Places that are accessible to our youngest residents are accessible for everyone. That is the guiding belief at the heart of child-friendly placemaking approach in Redbridge. The borough has one of the youngest and most diverse populations in the country, something we want to celebrate and leverage in the way we design our spaces. It’s also has one of the fastest growing populations nationally, which brings challenges of its own.
Redbridge joined the UK Committee for UNICEF’s (UNICEF UK) Child Friendly Cities and Communities programme
in October 2018 with a remit to bring the voice of children and young people into the heart of our decision making and everything we and our partners across the borough do. In joining the Child Friendly Cities and Communities programme we were able to develop some specific tools and ideas that we could apply to our planning and regeneration activities creating a “toolkit” that allows us to apply a child’s rights-based approach to place making that is informed by local need.
One of these tools was a set of principles that looked at best practice in child friendly planning nationally and picked out those concepts that worked for us locally based on what children and young people were saying – for example. developments that were inclusive of the needs of our diverse communities or promoted a feeling of safety.
Another part of the toolkit was creating relevant and meaningful opportunities for youth engagement. This was built on the years of good practice in youth participation from our schools, voluntary sector partners and our own children's participation and youth engagement workers. We worked with diverse groups such as our Youth Council, SEND Youth Forum, Children in Care councils, Young Carers and many others to inform and co-design regeneration schemes and projects. We found that our young people responded to these challenges in thoughtful and innovative ways, creating learning and insight for us to bring back into our services at every stage.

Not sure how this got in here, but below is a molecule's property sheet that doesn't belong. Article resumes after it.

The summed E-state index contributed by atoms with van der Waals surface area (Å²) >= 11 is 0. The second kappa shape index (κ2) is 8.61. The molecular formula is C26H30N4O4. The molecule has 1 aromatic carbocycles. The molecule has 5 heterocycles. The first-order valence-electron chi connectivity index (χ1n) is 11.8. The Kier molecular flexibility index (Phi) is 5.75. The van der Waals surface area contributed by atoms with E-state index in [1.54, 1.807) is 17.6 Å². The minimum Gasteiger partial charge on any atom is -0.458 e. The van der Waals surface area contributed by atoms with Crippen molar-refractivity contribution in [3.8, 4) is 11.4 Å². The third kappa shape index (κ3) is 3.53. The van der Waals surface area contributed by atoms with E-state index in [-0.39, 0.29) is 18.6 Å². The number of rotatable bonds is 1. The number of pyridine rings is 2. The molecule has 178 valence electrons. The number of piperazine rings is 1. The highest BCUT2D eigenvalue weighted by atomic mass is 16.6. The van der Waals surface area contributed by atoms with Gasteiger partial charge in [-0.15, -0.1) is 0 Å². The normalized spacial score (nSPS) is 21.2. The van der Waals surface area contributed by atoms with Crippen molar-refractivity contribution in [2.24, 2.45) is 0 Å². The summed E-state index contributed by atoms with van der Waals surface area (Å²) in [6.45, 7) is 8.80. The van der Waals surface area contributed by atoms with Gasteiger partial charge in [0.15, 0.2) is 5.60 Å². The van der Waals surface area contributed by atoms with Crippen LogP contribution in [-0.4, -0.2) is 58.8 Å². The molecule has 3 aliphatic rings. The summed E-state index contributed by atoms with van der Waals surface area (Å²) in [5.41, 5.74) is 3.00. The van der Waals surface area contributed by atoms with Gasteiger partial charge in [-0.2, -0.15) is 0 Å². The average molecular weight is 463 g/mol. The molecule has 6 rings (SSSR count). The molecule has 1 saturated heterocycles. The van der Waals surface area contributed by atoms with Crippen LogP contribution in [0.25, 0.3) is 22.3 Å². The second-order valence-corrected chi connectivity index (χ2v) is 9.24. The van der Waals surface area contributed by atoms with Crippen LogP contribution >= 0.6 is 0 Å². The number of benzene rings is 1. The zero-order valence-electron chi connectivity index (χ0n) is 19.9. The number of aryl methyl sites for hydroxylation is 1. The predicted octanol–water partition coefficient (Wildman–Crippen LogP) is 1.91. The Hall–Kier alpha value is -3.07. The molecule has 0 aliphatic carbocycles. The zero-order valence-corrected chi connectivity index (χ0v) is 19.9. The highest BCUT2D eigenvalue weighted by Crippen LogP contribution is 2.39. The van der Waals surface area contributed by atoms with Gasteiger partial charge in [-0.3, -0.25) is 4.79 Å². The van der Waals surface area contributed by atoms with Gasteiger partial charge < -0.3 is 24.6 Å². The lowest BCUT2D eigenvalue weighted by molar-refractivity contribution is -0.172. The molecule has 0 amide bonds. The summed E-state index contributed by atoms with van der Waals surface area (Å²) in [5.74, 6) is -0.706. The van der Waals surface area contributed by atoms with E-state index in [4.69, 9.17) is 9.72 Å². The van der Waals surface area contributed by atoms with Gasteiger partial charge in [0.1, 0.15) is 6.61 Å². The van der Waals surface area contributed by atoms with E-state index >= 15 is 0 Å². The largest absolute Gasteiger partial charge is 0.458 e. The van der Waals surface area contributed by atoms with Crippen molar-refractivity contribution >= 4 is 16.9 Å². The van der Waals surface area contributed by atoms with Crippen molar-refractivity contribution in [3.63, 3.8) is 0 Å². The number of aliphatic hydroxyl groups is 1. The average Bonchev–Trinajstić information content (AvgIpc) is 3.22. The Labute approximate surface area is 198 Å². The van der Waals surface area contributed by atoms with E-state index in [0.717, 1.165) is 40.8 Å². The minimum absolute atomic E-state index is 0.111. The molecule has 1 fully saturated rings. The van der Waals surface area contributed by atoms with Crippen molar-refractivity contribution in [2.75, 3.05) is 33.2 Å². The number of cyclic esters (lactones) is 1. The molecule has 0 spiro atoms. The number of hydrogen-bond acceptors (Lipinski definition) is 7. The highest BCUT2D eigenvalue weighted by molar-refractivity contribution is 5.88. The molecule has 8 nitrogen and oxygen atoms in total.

In particular the Child Friendly Cities and Communities programme team in Redbridge has been working with the Planning team on some exciting new ideas. We are developing a Community Design Forum which will provide a voice for young people to shape policy and developments within their communities. The forums also provide a platform to train all the participating members on how to implement a child rights-based approach
. We hope to use hoardings on local developments to share stories that matter to our young people, such as celebrating our diversity, something they are passionate about. Ultimately, we want to support our young people to engage with and guide developers to create spaces that are welcomed and enjoyed by all.
The enthusiasm of our Planning and Regeneration teams has been transformative for us. Their willingness to be brave and experiment with new ways to engage, genuinely listen to children and young people and then implement the ideas that emerged in ways that will be impactful to children and young people. This enthusiasm and willingness to try new things coupled with UNICEF UK’s specialist training on a child’s rights-based approach, has equipped our Planners and Regeneration officers to take a fresh new approach that can only add value in creating a borough that is great for our children and families and consequently for all of our residents.